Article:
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How Does Podcasting Work (An Overview)

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Before you get into the more in-depth details of podcasting, I wanted to give you a roadmap so you sort of know where you are going.

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Setting up a podcast is not as simple as pushing a button, but it’s not rocket science either. Once you set things up the first time most of the work is already done! All you have to worry about after that is producing more content and posting it onto your blog.

With each episode of your podcast, you will have an individual audio file. More than likely this will be an MP3 file since the quality is best as far as uploading to the different platforms. I will talk more about recording equipment in future posts. If you want to learn about the best equipment for the best price go to this post here.

For the purposes of this example, when you record your first episode and save the recording to your computer it will look something like this: PUNPLUGGED004.mp3

Before you even think about uploading this file anywhere, you will need to provide more information about this specific file. In technical terms, this information is called ID3 tags. Make sure you include as much information as possible (Your Name, Podcast Name, Episode Number, Episode Description). This can be done through iTunes or in some audio editors.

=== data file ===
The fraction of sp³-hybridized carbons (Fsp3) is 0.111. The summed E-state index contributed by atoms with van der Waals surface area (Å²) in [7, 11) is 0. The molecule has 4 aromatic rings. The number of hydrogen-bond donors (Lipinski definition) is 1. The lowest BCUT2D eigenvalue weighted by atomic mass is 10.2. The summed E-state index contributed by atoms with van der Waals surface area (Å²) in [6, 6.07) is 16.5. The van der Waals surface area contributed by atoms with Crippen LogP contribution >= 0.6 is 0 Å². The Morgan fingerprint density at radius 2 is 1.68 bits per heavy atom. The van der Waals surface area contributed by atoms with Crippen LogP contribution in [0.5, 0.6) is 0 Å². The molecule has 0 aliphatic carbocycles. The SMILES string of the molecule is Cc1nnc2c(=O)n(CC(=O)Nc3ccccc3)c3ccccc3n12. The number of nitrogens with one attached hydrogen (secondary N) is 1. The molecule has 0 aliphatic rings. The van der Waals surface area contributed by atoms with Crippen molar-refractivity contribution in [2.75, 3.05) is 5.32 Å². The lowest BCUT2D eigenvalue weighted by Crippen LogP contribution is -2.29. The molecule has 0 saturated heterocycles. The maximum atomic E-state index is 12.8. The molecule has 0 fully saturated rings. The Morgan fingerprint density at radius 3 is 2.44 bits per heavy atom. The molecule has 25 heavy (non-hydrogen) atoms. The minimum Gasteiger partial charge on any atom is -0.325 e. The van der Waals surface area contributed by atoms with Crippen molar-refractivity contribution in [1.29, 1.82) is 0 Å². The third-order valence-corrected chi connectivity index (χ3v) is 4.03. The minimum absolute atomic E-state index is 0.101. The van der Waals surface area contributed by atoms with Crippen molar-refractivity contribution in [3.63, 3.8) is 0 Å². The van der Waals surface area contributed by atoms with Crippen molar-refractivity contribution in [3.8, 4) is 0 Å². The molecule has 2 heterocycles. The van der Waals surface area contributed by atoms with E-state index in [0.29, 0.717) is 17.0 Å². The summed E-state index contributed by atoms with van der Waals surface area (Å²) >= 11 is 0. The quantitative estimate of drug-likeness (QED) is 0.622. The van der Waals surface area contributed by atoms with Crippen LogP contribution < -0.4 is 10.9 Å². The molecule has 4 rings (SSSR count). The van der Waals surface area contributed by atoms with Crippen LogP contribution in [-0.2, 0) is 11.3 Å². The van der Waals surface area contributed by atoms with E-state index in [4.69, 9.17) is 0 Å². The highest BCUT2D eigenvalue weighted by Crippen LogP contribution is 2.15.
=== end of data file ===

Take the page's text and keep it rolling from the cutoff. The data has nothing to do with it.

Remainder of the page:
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Think of this as metadata for a website OR in normal talk this is what iTunes and the other search engines use to find your show when potential listeners are searching. This is a very important step that many podcasters forget to do and it can cost you.

After you have tagged your audio, you need to upload and store the mp3 files onto a server somewhere. This way when the media players such as iTunes wants to play it, it knows where to get the audio from. There are many different places to store your audio. Just google podcast audio hosts and you will find many good ones. The one that I use for my shows is Libsyn. They have always been reliable and as far as price goes they are very fair. It’s extremely important that you choose a host that is reliable because this will determine how fast the audio will stream and this is really important as well.

When you upload PUNPLUGGED004.mp3 to a server you will receive a link that points directly to your audio.

It will look like this — http://traffic.libsyn.com/dustyporter/punplugged00.mp3

This is a very important link, because as I said this is the link that media players and directories will use to play your podcast.

Now, that we have the audio on a host let’s talk about feeds. A feed is a way to syndicate written content so that it is more easily read by other websites, apps, and directories. Depending on the format of the feed, it will make it so that you the end user can read the data in a way that is more pleasing and easy to read.

If you are using WordPress for your website (Which I highly reccommend), you are already setup with a feed. Go here to learn how to setup a WordPress website quickly.

How do feeds relate to podcasting?

Directories such as iTunes, Stitcher, and others read your feed and scan it for the tagged mp3 files that we discussed earlier. This is how they know that a new episode came out, because it shows up on your specific feed.

Contrary to what you may think you will not be uploading each individual episode to the directories. After the initial setup, all you have to do is keep publishing audio on your website and iTunes and other directories will automatically get updated with the new episodes as they are published to your feed.

 

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